The Medical Group Management Association is calling on the Centers for Medicare and Medicaid Services to significantly increase its testing of ICD-10 during 2014.
A single front-end testing week for Medicare during March 2014 is simply insufficient, MGMA tells Health and Human Services Secretary Kathleen Sebelius in a letter sent on December 9. MGMA also asks that Medicare start full end-to-end testing as soon as possible. The agency has not yet committed to end-to-end testing and the association fears commercial insurers will follow suit and not test as they often follow Medicares direction on operational issues.
As the industry saw with the move to HIPAA Version 5010, failure to identify issues well before the compliance date will lead directly to a protracted industry implementation and significant disruption of cash flow for a large number of physician practices, the association tells Sebelius. With HIPAA Version 5010, more testing and better dissemination of the testing results could have averted many of the problems that practices, clearinghouses, health plans and software vendors experienced prior to and immediately after their go-live dates. Consequently, MGMA urges Sebelius to order Medicare contractors and state Medicaid agencies to conduct end-to-end testing of ICD-10.
In its letter to Sebelius, the Medical Group Management Association also offers nine actions that CMS can take to ease transition to the new coding set:
* Expand the current Medicare front-end testing week in March to permit complete end-to-end testing with any willing physician practice. The tests should include return of remittance advice so practices can see how ICD-10 will affect their reimbursement rates. If you are unable to provide testing services for all willing providers, we urge you to conduct end-to-end testing with a sufficient number and breadth of specialties to facilitate the identification of the most common claim adjudication issues.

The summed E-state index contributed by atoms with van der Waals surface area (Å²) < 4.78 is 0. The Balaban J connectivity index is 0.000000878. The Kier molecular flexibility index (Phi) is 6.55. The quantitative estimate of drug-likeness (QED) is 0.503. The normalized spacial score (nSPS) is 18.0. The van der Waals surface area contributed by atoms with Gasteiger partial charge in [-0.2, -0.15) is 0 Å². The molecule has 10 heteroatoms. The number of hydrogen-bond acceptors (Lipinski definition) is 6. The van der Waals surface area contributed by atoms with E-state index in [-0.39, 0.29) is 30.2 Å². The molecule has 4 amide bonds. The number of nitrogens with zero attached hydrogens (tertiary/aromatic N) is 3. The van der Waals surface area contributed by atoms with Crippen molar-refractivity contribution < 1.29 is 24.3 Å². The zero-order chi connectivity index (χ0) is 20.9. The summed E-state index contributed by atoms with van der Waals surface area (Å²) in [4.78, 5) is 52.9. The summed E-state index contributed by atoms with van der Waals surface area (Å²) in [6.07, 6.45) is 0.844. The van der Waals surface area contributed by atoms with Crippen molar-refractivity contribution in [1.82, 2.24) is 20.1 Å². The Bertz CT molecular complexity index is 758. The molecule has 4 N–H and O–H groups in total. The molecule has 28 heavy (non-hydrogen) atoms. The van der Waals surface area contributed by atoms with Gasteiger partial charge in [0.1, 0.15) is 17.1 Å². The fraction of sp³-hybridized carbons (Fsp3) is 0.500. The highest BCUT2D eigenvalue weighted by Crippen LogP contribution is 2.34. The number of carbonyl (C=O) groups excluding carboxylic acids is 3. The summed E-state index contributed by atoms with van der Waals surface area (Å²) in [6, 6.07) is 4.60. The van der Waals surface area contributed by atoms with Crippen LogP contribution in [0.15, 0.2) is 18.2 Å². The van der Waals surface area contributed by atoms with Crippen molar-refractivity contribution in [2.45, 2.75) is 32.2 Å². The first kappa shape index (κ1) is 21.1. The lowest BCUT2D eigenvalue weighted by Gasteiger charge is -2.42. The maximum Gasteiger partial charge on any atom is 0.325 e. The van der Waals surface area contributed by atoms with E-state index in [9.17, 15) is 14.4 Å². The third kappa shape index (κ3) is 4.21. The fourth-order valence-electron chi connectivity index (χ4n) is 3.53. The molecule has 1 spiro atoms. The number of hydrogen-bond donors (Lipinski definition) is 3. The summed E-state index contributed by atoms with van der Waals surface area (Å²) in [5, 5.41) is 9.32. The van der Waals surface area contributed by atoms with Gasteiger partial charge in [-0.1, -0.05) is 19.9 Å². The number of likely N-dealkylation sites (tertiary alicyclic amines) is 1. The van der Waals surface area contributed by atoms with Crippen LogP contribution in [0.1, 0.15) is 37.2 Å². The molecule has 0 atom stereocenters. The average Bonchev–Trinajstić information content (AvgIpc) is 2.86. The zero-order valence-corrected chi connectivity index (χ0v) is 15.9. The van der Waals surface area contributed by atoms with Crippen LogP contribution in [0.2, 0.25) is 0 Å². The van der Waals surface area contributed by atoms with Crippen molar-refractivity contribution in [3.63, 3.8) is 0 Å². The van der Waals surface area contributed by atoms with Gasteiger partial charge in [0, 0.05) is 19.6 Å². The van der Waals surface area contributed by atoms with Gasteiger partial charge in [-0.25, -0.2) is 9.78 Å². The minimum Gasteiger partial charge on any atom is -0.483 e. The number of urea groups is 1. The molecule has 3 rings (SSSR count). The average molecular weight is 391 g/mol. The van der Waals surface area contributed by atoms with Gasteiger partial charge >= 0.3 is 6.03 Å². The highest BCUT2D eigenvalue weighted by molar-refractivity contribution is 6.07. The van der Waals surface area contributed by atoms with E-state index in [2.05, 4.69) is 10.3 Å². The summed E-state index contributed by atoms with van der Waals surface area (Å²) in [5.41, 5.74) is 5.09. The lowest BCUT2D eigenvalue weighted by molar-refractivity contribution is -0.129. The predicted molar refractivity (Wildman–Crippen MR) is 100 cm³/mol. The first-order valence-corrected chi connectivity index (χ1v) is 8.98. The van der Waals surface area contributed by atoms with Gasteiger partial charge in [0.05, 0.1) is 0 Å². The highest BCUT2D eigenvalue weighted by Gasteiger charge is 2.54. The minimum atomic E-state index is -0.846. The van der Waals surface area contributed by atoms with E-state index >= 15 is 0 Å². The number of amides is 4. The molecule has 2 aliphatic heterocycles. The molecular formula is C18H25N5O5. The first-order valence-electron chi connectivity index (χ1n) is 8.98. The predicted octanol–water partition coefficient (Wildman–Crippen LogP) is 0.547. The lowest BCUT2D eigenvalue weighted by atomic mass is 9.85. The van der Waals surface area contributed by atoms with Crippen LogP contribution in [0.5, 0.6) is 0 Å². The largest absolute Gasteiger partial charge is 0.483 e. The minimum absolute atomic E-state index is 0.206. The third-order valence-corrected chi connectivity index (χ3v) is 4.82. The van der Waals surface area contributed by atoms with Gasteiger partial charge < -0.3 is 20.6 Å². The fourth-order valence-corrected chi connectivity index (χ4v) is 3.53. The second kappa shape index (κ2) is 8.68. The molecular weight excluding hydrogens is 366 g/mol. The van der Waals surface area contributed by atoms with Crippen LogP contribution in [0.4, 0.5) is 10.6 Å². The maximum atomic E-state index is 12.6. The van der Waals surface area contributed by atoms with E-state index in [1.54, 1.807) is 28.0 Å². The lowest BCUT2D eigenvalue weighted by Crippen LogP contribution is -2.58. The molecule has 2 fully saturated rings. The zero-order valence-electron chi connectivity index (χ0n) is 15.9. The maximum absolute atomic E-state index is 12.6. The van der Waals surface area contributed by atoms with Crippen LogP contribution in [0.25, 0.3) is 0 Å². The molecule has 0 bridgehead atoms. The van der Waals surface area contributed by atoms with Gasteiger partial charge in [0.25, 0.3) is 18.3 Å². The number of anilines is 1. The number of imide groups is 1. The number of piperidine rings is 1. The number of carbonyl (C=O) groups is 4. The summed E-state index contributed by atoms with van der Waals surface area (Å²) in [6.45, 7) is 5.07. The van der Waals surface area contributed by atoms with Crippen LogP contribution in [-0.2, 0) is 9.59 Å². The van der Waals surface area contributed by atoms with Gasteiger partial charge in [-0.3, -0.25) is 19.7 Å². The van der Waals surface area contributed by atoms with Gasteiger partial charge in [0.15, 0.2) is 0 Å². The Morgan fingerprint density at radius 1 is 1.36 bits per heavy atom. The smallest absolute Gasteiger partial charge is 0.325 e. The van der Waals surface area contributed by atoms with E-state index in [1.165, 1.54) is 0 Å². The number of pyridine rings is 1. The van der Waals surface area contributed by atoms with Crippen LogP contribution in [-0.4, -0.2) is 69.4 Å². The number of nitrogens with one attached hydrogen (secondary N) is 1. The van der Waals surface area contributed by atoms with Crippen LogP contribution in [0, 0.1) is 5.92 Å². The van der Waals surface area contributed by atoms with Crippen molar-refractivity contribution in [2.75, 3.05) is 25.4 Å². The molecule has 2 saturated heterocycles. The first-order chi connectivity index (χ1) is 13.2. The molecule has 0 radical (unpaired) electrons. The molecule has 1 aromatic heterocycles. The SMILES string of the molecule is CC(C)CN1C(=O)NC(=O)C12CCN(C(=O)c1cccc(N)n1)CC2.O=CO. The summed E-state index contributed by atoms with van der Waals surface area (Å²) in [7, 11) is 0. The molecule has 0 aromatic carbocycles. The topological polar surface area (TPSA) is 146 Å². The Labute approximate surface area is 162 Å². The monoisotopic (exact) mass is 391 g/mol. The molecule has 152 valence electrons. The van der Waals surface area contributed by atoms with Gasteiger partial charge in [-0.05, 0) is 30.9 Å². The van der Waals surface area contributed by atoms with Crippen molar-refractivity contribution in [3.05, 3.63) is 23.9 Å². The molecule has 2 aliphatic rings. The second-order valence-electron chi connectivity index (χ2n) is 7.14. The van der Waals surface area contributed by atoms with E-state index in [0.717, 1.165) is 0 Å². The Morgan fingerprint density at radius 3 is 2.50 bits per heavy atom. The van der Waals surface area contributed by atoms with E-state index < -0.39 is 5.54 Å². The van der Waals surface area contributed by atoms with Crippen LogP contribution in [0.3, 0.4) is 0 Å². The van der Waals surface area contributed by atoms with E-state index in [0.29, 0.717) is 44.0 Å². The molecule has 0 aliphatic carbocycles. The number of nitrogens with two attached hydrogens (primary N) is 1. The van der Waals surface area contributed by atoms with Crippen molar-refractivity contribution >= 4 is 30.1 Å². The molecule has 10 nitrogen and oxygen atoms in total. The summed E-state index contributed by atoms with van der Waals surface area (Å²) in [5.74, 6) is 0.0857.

* While testing with Medicare should be permitted throughout the year, expanding the national testing weeks to a minimum of one per quarter would increase industry awareness of the need for testing.
* Disseminate results of Medicare testing as soon as possible after a testing period.
* Expedite release of Local Coverage Determinations and all other Medicare claim transaction edits associated with ICD-10.
* Disseminate ICD-10 readiness status of all Medicare contractors and state Medicaid agencies each month.
* Work with industry partners to determine the readiness level of commercial health plans, particularly to handle Medicare secondary and cross-over claims that move from Medicare to commercial plans or vice-versa.
* Expand CMS provider education on specialty-specific coding and clinical document improvement.
* Expand CMS outreach to practice management and electronic health record vendors to determine their readiness.
* Implement advance payments for Medicare and Medicaid-credentialed providers requesting them. This would be a critical component of a national contingency plan should provider reimbursements be negatively impacted after Oct. 1, 2014.
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